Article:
{v}^{\prime}(t)-{u}^{\prime}(t)={e}^{-t}(2{e}^{-t}-1)<0\phantom{\rule{1em}{0ex}}\text{for}t\in [1,2],

condition (10) is also satisfied. For the constants {K}_{1}=0, {K}_{2}={e}^{\tau}-1, condition (4) has the form

{e}^{-2\tau}+\frac{1}{3}{e}^{-t}+\frac{1}{2}{e}^{-2t+\sigma -\tau}+\frac{1}{5}{e}^{-3t+2(\sigma -\tau )}\le a(t)\le {e}^{-\tau}+\frac{{e}^{-7t+4\sigma -\tau}}{7(1+{e}^{-t})},\phantom{\rule{1em}{0ex}}t\ge 2.

For \tau =\sigma =1 we get

{e}^{-2}+\frac{1}{3}{e}^{-t}+\frac{1}{2}{e}^{-2t}+\frac{1}{5}{e}^{-3t}\le a(t)\le {e}^{-1}+\frac{{e}^{-7t+3}}{7(1+{e}^{-t})},\phantom{\rule{1em}{0ex}}t\ge {t}_{1}=2.

(14)

If the function a(t) satisfies (14), then Eq. (13) has uncountably many solutions which are bounded by the functions *u*, *v*.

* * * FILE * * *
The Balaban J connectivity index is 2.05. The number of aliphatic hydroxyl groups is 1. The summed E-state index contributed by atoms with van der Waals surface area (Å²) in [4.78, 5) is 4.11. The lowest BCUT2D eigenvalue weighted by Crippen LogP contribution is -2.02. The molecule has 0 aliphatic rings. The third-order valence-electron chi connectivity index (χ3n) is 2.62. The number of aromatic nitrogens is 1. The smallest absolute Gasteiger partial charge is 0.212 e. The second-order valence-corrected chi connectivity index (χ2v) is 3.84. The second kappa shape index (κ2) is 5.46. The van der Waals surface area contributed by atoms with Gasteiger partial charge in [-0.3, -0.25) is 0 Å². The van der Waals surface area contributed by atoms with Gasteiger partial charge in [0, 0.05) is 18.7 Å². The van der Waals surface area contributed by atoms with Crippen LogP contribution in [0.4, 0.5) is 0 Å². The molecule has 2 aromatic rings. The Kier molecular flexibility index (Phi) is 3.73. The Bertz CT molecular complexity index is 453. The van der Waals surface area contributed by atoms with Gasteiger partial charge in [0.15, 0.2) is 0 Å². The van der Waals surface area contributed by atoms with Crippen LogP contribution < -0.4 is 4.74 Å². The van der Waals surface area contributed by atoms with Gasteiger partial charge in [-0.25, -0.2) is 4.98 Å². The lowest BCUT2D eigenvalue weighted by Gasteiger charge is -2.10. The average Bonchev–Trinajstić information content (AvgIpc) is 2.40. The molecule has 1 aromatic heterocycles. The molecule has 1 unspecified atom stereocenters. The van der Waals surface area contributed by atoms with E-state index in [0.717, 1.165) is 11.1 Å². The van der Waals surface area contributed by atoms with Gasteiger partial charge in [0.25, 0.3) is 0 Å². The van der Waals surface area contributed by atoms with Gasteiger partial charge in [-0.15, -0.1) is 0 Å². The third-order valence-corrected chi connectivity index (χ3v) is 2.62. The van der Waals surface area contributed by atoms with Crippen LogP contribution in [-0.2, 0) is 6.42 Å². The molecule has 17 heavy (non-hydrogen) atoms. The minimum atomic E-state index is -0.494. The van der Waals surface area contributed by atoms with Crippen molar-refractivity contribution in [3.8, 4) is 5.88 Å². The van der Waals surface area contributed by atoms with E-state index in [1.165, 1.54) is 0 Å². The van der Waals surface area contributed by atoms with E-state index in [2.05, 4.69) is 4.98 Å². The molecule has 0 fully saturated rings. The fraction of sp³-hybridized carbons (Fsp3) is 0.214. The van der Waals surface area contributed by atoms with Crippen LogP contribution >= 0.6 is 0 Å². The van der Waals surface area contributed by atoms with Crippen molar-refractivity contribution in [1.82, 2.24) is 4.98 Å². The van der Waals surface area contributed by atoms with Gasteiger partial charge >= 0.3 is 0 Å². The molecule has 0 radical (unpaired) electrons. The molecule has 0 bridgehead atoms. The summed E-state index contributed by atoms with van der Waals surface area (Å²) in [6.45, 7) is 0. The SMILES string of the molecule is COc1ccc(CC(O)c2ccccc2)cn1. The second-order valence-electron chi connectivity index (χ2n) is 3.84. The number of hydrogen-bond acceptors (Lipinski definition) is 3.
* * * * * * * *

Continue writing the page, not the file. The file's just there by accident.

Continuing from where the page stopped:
**Example 2.3** Consider the nonlinear neutral differential equation

{[x(t)-a(t)x(t-\tau )]}^{\prime}=p(t){x}^{3}(t-\sigma ),\phantom{\rule{1em}{0ex}}t\ge {t}_{0},

(15)

where \tau ,\sigma \in (0,\mathrm{\infty}), p(t)={e}^{-t}. We will show that the conditions of Corollary 2.1 are satisfied. The functions u(t)={e}^{-t}, v(t)={e}^{\tau}+2{e}^{-t}, t\ge 1 satisfy (2) and also (10)

{v}^{\prime}(t)-{u}^{\prime}(t)=-{e}^{-t}<0\phantom{\rule{1em}{0ex}}\text{for}t\in [1,3.2].

For the constants {K}_{1}=1, {K}_{2}={e}^{\tau}-1, where \tau >ln2, t\ge 3.2, condition (4) has the form

{e}^{-\tau}(1-{e}^{t}+{e}^{3\tau}+3{e}^{2\tau +\sigma -t}+4{e}^{\tau +2\sigma -2t}+2{e}^{3\sigma -3t})\le a(t)\le {e}^{-\tau}+\frac{{e}^{3\sigma -\tau -4t}}{4(1+2{e}^{-t})}.

For \tau =\sigma =1 and t\ge 3.2, we have

{e}^{-1}(1-{e}^{t}+{e}^{3}+3{e}^{3-t}+4{e}^{3-2t}+2{e}^{3(1-t)})<0.

Then for a(t), which satisfies the inequalities

0<a(t)\le {e}^{-1}+\frac{{e}^{2(1-2t)}}{4(1+2{e}^{-t})},\phantom{\rule{1em}{0ex}}t\ge {t}_{1}\ge 3.2,

(16)

Eq. (11) has uncountably many solutions which are bounded by the functions *u*, *v*.